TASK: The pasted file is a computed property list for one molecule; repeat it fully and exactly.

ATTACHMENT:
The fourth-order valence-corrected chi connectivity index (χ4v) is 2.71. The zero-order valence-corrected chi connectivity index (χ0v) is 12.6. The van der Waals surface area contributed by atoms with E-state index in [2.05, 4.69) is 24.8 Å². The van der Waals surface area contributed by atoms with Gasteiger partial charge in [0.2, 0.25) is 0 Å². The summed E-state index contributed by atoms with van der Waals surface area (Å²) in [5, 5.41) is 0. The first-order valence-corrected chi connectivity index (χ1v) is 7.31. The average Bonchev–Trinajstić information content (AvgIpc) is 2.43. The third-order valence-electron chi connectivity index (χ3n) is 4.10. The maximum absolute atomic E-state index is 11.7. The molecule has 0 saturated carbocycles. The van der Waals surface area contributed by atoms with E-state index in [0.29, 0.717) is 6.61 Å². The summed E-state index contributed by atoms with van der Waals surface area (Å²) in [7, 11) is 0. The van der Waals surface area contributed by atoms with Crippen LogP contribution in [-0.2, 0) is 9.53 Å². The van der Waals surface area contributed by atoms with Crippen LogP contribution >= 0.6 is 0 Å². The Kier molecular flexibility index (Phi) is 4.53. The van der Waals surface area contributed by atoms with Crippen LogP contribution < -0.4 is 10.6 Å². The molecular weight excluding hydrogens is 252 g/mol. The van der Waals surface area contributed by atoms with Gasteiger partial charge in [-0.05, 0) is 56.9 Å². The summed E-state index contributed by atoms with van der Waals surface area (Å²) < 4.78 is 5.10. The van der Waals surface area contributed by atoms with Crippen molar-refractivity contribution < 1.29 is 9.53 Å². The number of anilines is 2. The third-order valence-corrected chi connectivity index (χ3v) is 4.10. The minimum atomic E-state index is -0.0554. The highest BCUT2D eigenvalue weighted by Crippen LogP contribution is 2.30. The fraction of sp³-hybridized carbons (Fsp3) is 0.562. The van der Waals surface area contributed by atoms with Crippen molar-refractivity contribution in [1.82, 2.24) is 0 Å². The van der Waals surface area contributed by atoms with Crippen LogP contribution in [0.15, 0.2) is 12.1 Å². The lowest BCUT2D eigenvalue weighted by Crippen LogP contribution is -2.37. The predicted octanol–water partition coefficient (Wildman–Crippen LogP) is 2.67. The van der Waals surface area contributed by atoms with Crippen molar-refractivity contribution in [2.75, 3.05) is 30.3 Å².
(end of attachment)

The fourth-order valence-corrected chi connectivity index (χ4v) is 2.71. The zero-order valence-corrected chi connectivity index (χ0v) is 12.6. The van der Waals surface area contributed by atoms with E-state index in [2.05, 4.69) is 24.8 Å². The van der Waals surface area contributed by atoms with Gasteiger partial charge in [0.2, 0.25) is 0 Å². The summed E-state index contributed by atoms with van der Waals surface area (Å²) in [5, 5.41) is 0. The first-order valence-corrected chi connectivity index (χ1v) is 7.31. The average Bonchev–Trinajstić information content (AvgIpc) is 2.43. The third-order valence-electron chi connectivity index (χ3n) is 4.10. The maximum absolute atomic E-state index is 11.7. The molecule has 0 saturated carbocycles. The van der Waals surface area contributed by atoms with E-state index in [0.29, 0.717) is 6.61 Å². The summed E-state index contributed by atoms with van der Waals surface area (Å²) in [7, 11) is 0. The van der Waals surface area contributed by atoms with Crippen LogP contribution in [-0.2, 0) is 9.53 Å². The van der Waals surface area contributed by atoms with Crippen LogP contribution >= 0.6 is 0 Å². The Kier molecular flexibility index (Phi) is 4.53. The van der Waals surface area contributed by atoms with Crippen LogP contribution < -0.4 is 10.6 Å². The molecular weight excluding hydrogens is 252 g/mol. The van der Waals surface area contributed by atoms with Gasteiger partial charge in [-0.05, 0) is 56.9 Å². The summed E-state index contributed by atoms with van der Waals surface area (Å²) < 4.78 is 5.10. The van der Waals surface area contributed by atoms with Crippen molar-refractivity contribution < 1.29 is 9.53 Å². The number of anilines is 2. The third-order valence-corrected chi connectivity index (χ3v) is 4.10. The minimum atomic E-state index is -0.0554. The highest BCUT2D eigenvalue weighted by Crippen LogP contribution is 2.30. The fraction of sp³-hybridized carbons (Fsp3) is 0.562. The van der Waals surface area contributed by atoms with Crippen molar-refractivity contribution in [1.82, 2.24) is 0 Å². The van der Waals surface area contributed by atoms with Crippen LogP contribution in [0.15, 0.2) is 12.1 Å². The lowest BCUT2D eigenvalue weighted by Crippen LogP contribution is -2.37. The predicted octanol–water partition coefficient (Wildman–Crippen LogP) is 2.67. The van der Waals surface area contributed by atoms with Crippen molar-refractivity contribution in [2.75, 3.05) is 30.3 Å².